The University of Louisville Division of Neonatal Medicine is composed of neonatal-perinatal specialists engaged in clinical care, education and research. The neonatal division is made up of 18 neonatologists, 19 Neonatal nurse practitioners, 7 fellows, a Neonatal Follow-up Program, a Research PhD, a PhD Clinical Psychologist, a research assistant and 4 administrators. Neonatologists are available for prenatal and postnatal consultation, attendance at high risk delivery, ongoing patient care and routine newborn care at the request of pediatricians or obstetricians. These physicians are on the medical staff of and care for infants at nine Kentucky and Indiana hospitals.
Kosair Children's Hospital
The Division of Neonatal Medicine physicians direct the level four Neonatal Intensive Care Nursery at Kosair Children's Hospital, the only children's hospital in the western half of the state.
A full range of neonatal intensive care services, including neonatal and pediatric surgery, heart surgery, nitric oxide therapy, and extracorporeal membrane oxygenation are available at Kosair Children's Hospital. A high-level transport service brings babies to Kosair Children's Hospital from southern Indiana and throughout Kentucky. The Division of Neonatal Medicine physicians also direct the level three Neonatal Intensive Care Nursery at the University of Louisville Hospital.
Around the State
In addition to providing neonatal care in the Louisville area, the Division of Neonatal Medicine physicians also direct Neonatal Intensive Intensive Care Nurseries at Owensboro Medical Center in Owensboro, Kentucky and at Western Baptist Hospital in Paducah, Kentucky. Providing neonatal care in Paducah and Owensboro allows for greater options in newborn care for infants and their families. In many cases, this allows babies to be kept close to their homes, families and primary care physicians.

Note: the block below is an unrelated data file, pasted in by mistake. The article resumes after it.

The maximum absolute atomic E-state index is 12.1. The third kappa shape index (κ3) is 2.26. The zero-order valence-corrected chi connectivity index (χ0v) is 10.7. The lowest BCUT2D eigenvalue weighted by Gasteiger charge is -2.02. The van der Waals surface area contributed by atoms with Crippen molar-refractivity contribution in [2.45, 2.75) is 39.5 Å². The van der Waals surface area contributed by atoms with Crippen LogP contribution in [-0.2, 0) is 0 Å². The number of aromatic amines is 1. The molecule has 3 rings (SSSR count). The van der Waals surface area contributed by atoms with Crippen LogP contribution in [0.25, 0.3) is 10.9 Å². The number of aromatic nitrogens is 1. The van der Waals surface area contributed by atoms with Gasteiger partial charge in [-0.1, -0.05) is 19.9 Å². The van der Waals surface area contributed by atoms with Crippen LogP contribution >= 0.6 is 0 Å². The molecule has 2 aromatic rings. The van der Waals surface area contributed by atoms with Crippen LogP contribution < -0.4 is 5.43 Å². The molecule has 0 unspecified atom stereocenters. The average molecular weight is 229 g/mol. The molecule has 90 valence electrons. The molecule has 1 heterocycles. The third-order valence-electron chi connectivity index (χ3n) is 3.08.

After the NICU
In addition, the division also includes a Neonatal Follow Up Program that provides developmental care and evaluation for those infants most at risk. Depending on the needs of the child, infants are seen only a short time or until school age. The program’s staff includes neonatologists, a developmental psychologist, clinical nurse specialist, and physical, occupational and speech therapists. These specialists have specific knowledge and interest in high risk infant development.
The division participates in exciting research to improve the care for the tiniest and/or sickest of infants. The education and training of future physicians is of utmost importance to the division which participates actively in medical student and resident education and maintains a fellowship program. Continuing education is a high priority for the division, with the faculty participating in many local, regional, national, and international scientific and educational presentations.